We all get complacent when it comes to diving, but we shouldn’t. Here are five of the worst scuba diving habits you should avoid.
We’ve all been guilty of cutting corners when it comes to diving, especially the more experienced we become. We abbreviate or skip buddy checks; we assume the air in our tanks is sound without checking. Some of these bad scuba diving habits are just sloppy, but some can lead to true danger. Here are five bad scuba diving habits and how to break them.
Skipping the buddy check
The name “buddy check” makes an important series of tasks sound far too friendly, almost like it’s just suggestion rather than a potential life-saving routine. Let’s call it what it is, however — a pre-dive safety check. If you can’t remember the various acronyms from your open-water course, just visualize a diver and run through your equipment from head to toe.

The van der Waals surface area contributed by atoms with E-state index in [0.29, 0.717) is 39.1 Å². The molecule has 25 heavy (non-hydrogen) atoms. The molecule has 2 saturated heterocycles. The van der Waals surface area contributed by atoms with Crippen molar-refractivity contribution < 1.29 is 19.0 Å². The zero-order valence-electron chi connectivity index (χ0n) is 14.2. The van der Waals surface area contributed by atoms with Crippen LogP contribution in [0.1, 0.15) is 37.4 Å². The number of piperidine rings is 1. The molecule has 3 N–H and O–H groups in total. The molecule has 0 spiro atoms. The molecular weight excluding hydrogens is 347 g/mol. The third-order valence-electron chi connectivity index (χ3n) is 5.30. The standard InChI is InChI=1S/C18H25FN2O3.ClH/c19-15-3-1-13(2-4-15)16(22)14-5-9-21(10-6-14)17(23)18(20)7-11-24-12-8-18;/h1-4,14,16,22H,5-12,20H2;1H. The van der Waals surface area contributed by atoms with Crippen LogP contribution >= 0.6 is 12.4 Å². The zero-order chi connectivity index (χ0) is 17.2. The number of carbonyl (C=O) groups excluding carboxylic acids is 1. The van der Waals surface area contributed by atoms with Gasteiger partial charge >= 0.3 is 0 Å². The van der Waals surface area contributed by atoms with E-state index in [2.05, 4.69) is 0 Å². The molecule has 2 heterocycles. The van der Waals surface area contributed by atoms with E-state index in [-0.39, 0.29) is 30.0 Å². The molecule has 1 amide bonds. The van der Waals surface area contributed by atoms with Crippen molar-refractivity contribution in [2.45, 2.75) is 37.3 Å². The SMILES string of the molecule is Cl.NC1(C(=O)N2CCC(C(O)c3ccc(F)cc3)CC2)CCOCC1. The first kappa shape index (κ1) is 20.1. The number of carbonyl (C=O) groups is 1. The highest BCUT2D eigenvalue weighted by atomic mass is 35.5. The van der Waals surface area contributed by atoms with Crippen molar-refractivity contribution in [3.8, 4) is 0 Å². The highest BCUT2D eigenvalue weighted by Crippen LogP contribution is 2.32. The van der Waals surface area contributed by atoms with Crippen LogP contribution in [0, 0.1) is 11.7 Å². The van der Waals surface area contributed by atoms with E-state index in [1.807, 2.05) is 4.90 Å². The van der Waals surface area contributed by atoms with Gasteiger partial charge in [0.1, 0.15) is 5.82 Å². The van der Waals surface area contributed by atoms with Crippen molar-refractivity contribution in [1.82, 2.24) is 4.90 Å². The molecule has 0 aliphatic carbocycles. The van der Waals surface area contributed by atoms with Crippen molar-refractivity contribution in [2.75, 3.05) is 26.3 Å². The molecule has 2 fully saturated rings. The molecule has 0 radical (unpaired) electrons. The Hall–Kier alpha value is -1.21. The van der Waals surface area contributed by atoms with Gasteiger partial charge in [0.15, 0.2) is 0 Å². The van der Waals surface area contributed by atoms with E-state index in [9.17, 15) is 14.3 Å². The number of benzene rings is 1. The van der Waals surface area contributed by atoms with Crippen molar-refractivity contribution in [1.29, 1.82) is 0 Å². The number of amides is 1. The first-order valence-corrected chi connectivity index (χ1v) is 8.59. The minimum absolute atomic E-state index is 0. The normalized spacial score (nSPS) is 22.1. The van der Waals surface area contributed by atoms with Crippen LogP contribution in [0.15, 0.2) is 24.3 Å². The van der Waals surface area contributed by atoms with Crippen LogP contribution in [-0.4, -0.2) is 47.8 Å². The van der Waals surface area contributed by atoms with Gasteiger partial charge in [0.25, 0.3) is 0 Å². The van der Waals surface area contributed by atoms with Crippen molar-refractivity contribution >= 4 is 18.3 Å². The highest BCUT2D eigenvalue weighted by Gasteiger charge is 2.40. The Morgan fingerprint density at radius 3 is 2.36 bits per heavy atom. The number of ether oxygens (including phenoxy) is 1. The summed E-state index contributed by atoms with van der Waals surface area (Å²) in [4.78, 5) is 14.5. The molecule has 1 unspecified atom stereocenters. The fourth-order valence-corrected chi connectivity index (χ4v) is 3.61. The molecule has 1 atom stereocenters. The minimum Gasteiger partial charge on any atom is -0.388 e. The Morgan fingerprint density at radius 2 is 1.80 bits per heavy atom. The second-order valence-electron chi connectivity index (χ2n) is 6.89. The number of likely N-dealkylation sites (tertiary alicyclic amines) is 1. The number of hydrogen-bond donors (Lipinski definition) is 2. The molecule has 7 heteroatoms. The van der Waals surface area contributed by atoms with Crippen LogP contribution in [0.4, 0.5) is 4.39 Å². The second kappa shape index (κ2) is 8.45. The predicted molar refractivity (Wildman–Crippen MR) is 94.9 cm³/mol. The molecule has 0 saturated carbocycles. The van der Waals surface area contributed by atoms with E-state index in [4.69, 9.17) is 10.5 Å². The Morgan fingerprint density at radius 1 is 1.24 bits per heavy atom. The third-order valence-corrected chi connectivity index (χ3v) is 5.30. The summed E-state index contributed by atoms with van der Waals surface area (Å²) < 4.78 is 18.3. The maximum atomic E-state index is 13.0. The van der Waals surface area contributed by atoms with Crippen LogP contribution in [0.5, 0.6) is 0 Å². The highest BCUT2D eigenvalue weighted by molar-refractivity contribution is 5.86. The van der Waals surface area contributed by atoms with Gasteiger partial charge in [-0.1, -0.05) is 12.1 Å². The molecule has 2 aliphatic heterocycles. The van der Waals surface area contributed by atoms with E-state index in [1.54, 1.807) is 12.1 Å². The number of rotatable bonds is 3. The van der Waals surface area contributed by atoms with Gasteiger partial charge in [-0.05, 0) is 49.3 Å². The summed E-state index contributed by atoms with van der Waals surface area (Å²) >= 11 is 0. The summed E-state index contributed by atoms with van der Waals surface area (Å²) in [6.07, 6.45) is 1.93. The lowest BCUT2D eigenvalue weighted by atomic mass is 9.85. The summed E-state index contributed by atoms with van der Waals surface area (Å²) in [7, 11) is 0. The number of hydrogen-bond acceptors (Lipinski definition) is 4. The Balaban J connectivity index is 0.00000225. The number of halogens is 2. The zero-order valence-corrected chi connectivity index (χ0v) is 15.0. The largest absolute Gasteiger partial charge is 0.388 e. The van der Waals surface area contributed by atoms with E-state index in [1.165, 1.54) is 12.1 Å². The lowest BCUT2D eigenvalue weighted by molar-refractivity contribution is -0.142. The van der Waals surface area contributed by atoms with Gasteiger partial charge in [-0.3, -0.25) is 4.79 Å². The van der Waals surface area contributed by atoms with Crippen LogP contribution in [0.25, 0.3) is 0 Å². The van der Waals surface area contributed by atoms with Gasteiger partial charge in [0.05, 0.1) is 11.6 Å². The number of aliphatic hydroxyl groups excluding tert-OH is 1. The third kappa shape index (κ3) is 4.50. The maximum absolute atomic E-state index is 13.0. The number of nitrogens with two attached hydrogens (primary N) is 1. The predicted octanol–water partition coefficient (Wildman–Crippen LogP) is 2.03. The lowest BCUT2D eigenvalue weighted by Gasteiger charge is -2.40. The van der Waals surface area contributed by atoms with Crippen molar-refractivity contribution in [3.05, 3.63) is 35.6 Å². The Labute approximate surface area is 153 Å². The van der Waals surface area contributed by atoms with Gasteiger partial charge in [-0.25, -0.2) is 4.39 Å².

Does the BCD actually inflate and deflate? Are all the escape valves tightened? Is the air turned on? Are any pull-cords or dumping strings trapped? Do you know how to operate all the fasteners and clips and how to remove the jacket quickly after a dive?
If you’re wearing a weight belt, is on properly? Are your integrated weight pockets snapped securely into your jacket if that’s your system?
You can get five breaths from a regulator when the tank is turned off. Do you only press the purge buttons and listen to the hissing sound, or do you look at your pressure gauge and breathe from the second stage? Ensure that your air is on every time, and make the buddy check count rather than just going through the motions.
Removing your mask and/or regulator upon surfacing
Most of us want to talk as soon as we reach the surface, and why not? You’ve just seen a whale shark and a couple of mantas! When we arrive at the surface though, we should delay our impulse to chat until we’ve inflated our jackets, signaled OK to the boat and made sure everyone in our party is also okay.